And remember, food is something we all need year-round, not just during holidays or Lent, so donate a can today, or give one of our programs a call to see how you can help!

Pictured above: Volunteers at St. Francis of Assisi Parish in Derwood, Md., load up donations during last weekend's Share in Hope collection.

Tuesday, March 22, 2011

Our Spanish Catholic Center Gala brings in a record $720,000!

Best Blogger Tips

We are really, really, really excited to report that on Saturday night, the annual Spanish Catholic Center Gala raised a record $720,000! It was a smashing evening, to say the least, as Gala Chair Franco Nuschese (CEO of Georgetown Media and owner of the famous Café Milano in Georgetown) pulled out all of the stops to support the Spanish Catholic Center. The Gala was hosted by Cardinal Donald Wuerl, Archbishop of Washington.

All proceeds from the evening go directly to the programs serving low-income Latinos and immigrants who have come to our community seeking a better future. The Spanish Catholic Center, a program of Catholic Charities of the Archdiocese of Washington, worked with more than 42,000 people last year.

The black-tie event (so fancy!) was held at the Organization of American States, located across from the White House Ellipse. The evening of dinner and dancing was highlighted by a first-time live auction for three dream vacation trips to Italy, organized by Nuschese. With a professional auctioneer leading the way, the auction raised $120,000 on the spot to support the medical and dental clinics, job training programs, emergency food assistance and many other services offered by the Spanish Catholic Center.

“I consider it an honor to have been chosen to head the gala, which is involved in so many important programs to help the Latino and other communities,” said Nuschese. “These are services that make life better for those who come to America seeking a brighter future for their families and themselves.”

The staff at the Spanish Catholic Center provide holistic care in a way that is culturally competent. Our staff come from countries around the world, and many of them are bilingual. So they understand that often clients face not one or two needs, but many as they strive to overcome poverty.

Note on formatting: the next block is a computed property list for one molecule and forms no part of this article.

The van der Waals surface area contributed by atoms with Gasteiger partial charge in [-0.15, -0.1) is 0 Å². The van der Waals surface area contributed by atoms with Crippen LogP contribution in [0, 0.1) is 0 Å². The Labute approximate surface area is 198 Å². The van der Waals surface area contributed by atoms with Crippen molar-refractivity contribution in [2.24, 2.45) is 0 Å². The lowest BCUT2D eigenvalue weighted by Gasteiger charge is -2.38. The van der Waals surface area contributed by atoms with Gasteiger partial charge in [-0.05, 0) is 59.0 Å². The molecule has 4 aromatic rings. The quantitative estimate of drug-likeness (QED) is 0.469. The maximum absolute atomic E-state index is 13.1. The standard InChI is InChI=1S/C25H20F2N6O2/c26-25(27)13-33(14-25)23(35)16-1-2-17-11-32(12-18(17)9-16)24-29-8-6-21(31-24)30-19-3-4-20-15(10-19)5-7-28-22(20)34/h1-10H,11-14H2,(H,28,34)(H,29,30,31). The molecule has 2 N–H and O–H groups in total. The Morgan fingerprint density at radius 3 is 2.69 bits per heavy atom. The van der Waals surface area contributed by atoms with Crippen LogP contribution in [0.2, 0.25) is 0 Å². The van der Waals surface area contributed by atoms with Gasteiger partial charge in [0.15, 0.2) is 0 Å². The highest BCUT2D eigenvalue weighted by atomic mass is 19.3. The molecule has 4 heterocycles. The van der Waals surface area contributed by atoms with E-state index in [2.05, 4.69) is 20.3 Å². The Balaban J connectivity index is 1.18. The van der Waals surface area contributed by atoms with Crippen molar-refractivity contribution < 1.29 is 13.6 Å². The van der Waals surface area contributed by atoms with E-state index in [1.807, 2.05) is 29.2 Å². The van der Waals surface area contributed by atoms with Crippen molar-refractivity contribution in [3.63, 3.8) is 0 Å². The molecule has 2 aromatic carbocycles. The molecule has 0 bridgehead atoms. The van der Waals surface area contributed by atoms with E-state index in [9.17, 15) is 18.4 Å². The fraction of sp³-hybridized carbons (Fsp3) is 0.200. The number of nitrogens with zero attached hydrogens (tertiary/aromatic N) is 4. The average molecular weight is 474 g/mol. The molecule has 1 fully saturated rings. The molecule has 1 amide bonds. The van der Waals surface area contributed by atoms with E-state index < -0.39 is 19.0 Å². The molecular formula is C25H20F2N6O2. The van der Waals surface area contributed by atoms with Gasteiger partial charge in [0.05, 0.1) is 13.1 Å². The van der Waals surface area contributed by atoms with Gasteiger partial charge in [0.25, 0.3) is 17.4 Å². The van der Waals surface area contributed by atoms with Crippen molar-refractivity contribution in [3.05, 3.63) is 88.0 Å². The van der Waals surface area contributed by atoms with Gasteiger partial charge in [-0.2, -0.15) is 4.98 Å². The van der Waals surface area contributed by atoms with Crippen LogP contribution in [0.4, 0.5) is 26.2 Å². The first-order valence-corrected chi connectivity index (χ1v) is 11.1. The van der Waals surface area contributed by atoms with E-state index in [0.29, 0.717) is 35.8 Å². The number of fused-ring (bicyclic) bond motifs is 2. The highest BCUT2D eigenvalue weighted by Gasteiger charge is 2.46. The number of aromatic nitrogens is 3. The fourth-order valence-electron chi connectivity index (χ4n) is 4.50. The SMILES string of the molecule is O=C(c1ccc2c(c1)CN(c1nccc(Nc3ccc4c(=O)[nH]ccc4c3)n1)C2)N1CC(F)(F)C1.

Cardinal Wuerl presented awards to three honorees: Michele Burke Bowe, Daniel Flores, who accepted on behalf of all clients served by the Center and Dr. William Battle, who accepted on behalf of the Archdiocesan Health Care Network.

As Daniel Flores accepted the award, it was a particularly touching moment as he had once received assistance through the Spanish Catholic Center. Today, he has a career working in the nonprofit sector and is a donor back to the Spanish Catholic Center – evidence of what is possible with opportunity. He accepted the award on behalf of all clients served by the Center, in recognition of their courage and the inspiration they provide to others.

Michele Burke Bowe has been a long-time volunteer, leader and supporter of the Spanish Catholic Center and Catholic Charities. The Archdiocesan Health Care Network, also a Catholic Charities program, is a network of 200 doctors and specialists who provide their care to low-income patients at no cost.

Learn more about the Spanish Catholic Center.

More media coverage in the Georgetown Dish.

Tuesday, March 8, 2011

Jane Strom: Celebrating a career of love and dedication at Catholic Charities

Best Blogger Tips
Jane (second from left) with her Refugee Center team.